Polygonic

That weren't no DJ, that was hazy cosmic jive

Hockey Canada’s own goal

Following on from the unity theme, a good article here on a head-shaking development. Doesn’t a separate Team Québec kind of ruin hockey’s great, all-inclusive, unifying power?

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Filed under: Canada, Politics, , ,

Gilles’ secret world tour

Trying to find evidence that Duceppe’s been on a sovereigntist publicity drive in Europe isn’t easy. Unless Google is broken, not a single British source has covered his visit to Scotland this week, excepting 1) an announcement from the University of Edinburgh, where he gave his actual speech, and 2) well, Polygonic. Which is a British source, after all. 🙂

Google searches for “gilles duceppe barcelona” and “gilles duceppe scotland” reveal nothing other than Canuckistani media covering his trip.

In their solitude, the Globe and NP seem quaint through the high drama with which they introduced Duceppe’s international tour. But it’s maybe a typically Canadian anguish. Outside the Ottawa conversation, no one has noticed a thing. Is that good, or bad?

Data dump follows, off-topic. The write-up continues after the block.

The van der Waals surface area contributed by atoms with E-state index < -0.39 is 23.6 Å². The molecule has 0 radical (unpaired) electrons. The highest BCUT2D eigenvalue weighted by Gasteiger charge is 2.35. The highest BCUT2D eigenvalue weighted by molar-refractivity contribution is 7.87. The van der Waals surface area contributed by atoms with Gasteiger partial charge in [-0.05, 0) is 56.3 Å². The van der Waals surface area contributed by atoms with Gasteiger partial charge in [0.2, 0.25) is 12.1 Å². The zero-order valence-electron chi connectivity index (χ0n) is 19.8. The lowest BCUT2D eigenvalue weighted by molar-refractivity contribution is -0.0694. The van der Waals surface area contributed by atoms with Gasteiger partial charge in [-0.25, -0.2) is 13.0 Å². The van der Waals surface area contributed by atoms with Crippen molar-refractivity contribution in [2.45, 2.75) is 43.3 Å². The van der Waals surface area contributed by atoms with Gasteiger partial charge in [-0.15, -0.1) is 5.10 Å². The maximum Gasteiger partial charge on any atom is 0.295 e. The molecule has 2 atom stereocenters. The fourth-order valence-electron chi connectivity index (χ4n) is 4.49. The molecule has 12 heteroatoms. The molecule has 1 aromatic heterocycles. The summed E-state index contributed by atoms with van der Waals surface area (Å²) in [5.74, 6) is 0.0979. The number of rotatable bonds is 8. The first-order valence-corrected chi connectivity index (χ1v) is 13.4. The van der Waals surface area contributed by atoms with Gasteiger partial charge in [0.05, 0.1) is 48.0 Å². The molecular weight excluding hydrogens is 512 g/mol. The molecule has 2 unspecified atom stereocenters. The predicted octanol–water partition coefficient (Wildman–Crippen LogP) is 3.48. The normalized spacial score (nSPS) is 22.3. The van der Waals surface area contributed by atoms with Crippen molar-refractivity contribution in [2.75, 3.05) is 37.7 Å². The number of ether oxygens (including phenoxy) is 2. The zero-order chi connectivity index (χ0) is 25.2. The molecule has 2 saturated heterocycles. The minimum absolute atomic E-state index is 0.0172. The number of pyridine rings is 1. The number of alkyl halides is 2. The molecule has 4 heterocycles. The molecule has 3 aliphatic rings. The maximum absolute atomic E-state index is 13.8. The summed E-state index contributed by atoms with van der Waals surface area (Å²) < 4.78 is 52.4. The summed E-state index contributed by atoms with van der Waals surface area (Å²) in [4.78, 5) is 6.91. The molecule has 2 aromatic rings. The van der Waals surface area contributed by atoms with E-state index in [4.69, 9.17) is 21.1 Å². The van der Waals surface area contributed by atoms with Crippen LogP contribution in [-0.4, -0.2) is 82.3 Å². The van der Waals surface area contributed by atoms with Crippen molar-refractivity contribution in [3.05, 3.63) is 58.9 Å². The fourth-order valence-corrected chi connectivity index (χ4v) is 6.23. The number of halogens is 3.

More than complaining that Duceppe is using the Canadian taxpayer’s dime to trumpet separation, perhaps the concern should be that he’s using the taxpayer’s dime and hasn’t managed to provoke a single peep of interest in the condition of Canadian unity.

Filed under: Canada, International, Politics, UK, , , , , ,

Novel concept

I can’t help but wonder if Peter MacKay is tempted to go off and form his own political party. Something that’s Conservative, but somehow… how to put this… a more kind of “progressive” Conservative?

Filed under: Canada, Politics, , ,

Tories vs Republicans

An interesting sketch of the widening abyss between American Republicans and British Tories – two strands of conservatism that barely recognise each other anymore. The UK currently has a Conservative PM that, for all his fiscal draconianism, expresses only the barest of social-conservative principles as compared with the Tea Party, or the Reform Party up north.

Where would Harperites fit on this spectrum? Or is that just too depressing to contemplate?

Unlike Margaret Thatcher, British Conservatives no longer echo Ronald Reagan’s view that government is the problem not the solution.

But the important point is this: Mrs Thatcher and Mr Reagan shared a governing philosophy: ideology and pragmatism. Ideology was great for speech-making and letting people know what you thought, pragmatism was necessary for governing. As American and British Conservatives drift apart, like Gondwana and Pangaea, it seems that American Republicans have let go of their pragmatic inheritance.

Without pragmatic respect for what previous governments have done, can they really be considered “conservative” in the true meaning of the term?

Filed under: Canada, Politics, UK, , , , ,

I’ll show you happy